Steve Cohen has said numerous times that Fairfax Financial is up to some unsavory stuff in its neverending lawsuit against every hedge fund shorting the Canadian insurer’s stock in 2009. You might think that convincing his ex-wife to sue him for control of SAC Capital was bad enough, but an even shadier stunt: Fairfax supposedly paid investigators to pretend to be hedge fund managers looking for some inside information from SAC’s co-defendants while their lawyers weren’t looking.
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John Taft, the Chairman of the Securities Industry and Financial Markets Association and the CEO of RBC U.S. Wealth Management, said he’s hearing firms are planning to cut back due to the skittish market and softening economy…He said staff reductions will likely affect all levels—even those with years of experience and expensive MBA degrees. “I think the paper value of an MBA might be overstated,” said Taft. “For it to be useful, it needs to form part of a wider package of skills and attributes, and more than a mere credential next to your name.” Taft said on the job experience in the capacity to perform in the workplace is more important than whether or not you have your MBA. [CNBC]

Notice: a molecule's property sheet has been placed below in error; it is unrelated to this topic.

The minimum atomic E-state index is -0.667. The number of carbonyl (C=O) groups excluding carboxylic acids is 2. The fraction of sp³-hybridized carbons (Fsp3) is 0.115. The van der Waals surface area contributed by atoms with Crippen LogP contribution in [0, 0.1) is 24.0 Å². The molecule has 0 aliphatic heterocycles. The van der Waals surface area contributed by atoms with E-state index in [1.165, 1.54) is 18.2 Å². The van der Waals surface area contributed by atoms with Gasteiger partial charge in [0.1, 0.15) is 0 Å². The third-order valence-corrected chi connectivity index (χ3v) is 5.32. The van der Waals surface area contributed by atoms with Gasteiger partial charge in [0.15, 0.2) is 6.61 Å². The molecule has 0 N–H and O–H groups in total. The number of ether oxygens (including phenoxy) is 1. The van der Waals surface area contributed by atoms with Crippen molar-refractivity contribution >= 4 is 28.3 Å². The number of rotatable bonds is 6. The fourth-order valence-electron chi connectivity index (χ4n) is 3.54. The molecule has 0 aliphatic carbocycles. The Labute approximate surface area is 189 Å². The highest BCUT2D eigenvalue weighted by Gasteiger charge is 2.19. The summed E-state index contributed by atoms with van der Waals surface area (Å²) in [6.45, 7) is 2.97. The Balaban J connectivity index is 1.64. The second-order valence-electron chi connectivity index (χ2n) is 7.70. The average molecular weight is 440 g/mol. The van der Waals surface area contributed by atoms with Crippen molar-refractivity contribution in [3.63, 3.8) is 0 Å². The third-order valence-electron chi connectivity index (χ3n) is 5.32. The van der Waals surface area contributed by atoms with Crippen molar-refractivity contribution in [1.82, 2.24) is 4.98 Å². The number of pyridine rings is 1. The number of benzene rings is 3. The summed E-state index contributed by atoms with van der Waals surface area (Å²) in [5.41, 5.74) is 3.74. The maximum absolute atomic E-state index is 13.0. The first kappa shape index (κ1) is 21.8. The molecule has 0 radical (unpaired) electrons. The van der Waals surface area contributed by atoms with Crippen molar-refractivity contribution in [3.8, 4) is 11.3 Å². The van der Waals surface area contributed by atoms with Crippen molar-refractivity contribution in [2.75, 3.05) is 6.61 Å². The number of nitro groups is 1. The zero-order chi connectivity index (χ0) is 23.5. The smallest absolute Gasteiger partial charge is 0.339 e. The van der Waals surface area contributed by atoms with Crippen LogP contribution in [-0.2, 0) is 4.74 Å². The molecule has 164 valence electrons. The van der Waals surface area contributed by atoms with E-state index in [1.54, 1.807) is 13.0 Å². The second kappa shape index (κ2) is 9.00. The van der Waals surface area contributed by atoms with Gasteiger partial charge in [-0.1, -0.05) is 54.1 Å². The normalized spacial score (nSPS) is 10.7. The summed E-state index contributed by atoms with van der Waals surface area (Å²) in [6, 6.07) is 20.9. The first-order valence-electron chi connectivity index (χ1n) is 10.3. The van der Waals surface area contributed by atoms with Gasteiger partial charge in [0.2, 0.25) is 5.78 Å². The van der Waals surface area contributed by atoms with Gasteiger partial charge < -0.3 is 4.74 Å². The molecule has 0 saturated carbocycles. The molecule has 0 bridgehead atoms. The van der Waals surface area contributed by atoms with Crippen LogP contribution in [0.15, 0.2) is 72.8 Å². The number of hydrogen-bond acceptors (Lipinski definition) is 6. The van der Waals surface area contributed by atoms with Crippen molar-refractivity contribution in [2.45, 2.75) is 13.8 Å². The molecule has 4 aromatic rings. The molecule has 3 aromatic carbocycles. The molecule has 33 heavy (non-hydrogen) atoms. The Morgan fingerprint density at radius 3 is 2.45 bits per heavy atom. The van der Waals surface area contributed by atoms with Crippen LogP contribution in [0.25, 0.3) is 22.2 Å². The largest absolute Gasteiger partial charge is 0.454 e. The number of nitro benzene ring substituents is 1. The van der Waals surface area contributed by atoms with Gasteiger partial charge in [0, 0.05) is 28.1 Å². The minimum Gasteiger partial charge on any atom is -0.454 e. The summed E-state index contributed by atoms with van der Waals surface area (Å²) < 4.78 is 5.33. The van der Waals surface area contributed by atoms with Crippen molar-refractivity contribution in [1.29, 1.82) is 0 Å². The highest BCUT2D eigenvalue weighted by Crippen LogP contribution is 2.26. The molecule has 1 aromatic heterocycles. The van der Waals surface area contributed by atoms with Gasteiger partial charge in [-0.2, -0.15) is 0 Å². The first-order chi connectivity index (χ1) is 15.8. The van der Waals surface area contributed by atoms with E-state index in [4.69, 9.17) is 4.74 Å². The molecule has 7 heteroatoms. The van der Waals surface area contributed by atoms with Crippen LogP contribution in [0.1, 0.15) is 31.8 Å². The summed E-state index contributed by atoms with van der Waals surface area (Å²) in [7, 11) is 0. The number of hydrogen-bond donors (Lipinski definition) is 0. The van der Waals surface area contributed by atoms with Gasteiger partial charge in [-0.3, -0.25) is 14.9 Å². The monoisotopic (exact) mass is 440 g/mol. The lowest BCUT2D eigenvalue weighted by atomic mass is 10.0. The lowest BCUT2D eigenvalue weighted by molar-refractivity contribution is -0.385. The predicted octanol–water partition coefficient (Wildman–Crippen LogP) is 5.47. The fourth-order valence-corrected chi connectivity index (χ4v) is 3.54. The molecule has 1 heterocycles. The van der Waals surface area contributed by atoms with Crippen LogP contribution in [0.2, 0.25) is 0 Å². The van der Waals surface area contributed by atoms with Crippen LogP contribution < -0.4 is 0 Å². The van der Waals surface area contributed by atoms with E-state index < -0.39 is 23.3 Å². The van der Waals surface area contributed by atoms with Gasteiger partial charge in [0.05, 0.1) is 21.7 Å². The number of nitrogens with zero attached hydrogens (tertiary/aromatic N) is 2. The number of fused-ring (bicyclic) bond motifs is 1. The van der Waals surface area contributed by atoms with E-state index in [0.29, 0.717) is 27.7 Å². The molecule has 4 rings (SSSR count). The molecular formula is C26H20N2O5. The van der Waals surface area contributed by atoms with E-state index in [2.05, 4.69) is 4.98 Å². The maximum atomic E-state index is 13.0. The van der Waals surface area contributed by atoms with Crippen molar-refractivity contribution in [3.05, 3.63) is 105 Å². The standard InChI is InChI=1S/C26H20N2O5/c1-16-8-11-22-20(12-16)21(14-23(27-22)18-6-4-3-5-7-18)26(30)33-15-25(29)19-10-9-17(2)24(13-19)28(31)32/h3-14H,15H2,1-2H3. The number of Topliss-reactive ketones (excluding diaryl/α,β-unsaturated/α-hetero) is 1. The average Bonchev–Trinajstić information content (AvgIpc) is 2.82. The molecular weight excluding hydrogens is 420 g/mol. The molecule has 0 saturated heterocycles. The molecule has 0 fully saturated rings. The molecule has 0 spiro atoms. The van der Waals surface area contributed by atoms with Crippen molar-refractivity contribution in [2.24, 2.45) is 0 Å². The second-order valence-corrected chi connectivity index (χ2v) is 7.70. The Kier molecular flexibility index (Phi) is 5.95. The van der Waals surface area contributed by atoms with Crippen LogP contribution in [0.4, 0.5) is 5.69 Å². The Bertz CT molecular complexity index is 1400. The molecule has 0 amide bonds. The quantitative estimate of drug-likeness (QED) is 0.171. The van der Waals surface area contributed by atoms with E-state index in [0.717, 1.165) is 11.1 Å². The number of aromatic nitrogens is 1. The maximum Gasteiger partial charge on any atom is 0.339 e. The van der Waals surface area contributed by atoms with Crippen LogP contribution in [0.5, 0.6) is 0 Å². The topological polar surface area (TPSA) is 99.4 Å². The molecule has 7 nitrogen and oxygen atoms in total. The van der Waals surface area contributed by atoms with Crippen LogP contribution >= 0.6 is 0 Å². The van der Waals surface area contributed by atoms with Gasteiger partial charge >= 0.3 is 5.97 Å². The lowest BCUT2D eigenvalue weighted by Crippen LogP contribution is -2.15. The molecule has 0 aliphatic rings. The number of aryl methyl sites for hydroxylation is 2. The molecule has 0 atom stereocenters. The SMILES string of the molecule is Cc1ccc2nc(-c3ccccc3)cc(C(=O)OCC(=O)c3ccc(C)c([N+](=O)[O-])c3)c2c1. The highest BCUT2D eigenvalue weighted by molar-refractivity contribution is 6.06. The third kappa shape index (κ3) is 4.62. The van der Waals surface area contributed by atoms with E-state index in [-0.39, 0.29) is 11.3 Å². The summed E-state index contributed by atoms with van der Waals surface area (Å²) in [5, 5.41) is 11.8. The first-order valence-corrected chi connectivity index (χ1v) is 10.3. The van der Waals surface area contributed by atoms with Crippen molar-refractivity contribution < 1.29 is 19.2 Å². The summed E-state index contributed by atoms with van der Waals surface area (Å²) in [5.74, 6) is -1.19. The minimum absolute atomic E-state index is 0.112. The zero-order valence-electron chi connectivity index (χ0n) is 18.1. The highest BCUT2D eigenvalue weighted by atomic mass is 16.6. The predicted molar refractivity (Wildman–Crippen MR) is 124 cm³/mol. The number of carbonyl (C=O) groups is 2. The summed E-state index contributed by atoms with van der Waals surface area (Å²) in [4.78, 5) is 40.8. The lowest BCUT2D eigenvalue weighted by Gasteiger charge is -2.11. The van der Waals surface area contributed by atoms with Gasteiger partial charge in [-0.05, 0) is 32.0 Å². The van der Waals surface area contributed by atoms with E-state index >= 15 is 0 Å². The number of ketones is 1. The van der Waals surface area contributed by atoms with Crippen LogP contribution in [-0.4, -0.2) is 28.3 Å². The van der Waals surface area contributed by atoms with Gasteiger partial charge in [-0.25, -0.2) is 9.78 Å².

Yesterday afternoon, Brooklyn District Attorney Charles Hynes shut down High Class NY, serving 17 people involved in the “high-end escort service” with indictments. According to Hynes, the Sheepshead Bay-based business was patronized largely by customers “from the financial markets, many of them hedge fund people, with nothing but money, willing to pay enormous amounts for God knows what,” from girls of every ethnicity but Irish. The bust, one would assume, ruined the days of every investor and financial services hack who relied on HCNY when they were looking to drop $3,600/hour on some high class loving. Today, we discovered yet more bad news- not only did Hynes ruin some of your colleagues’ afternoons, but their upcoming holidays as well. Read more »
Former Lehman Brothers Investment Bank Head May Not Do Time For Misunderstanding Re: Forging Oxycontin, Ritalin PrescriptionsBy Bess Levin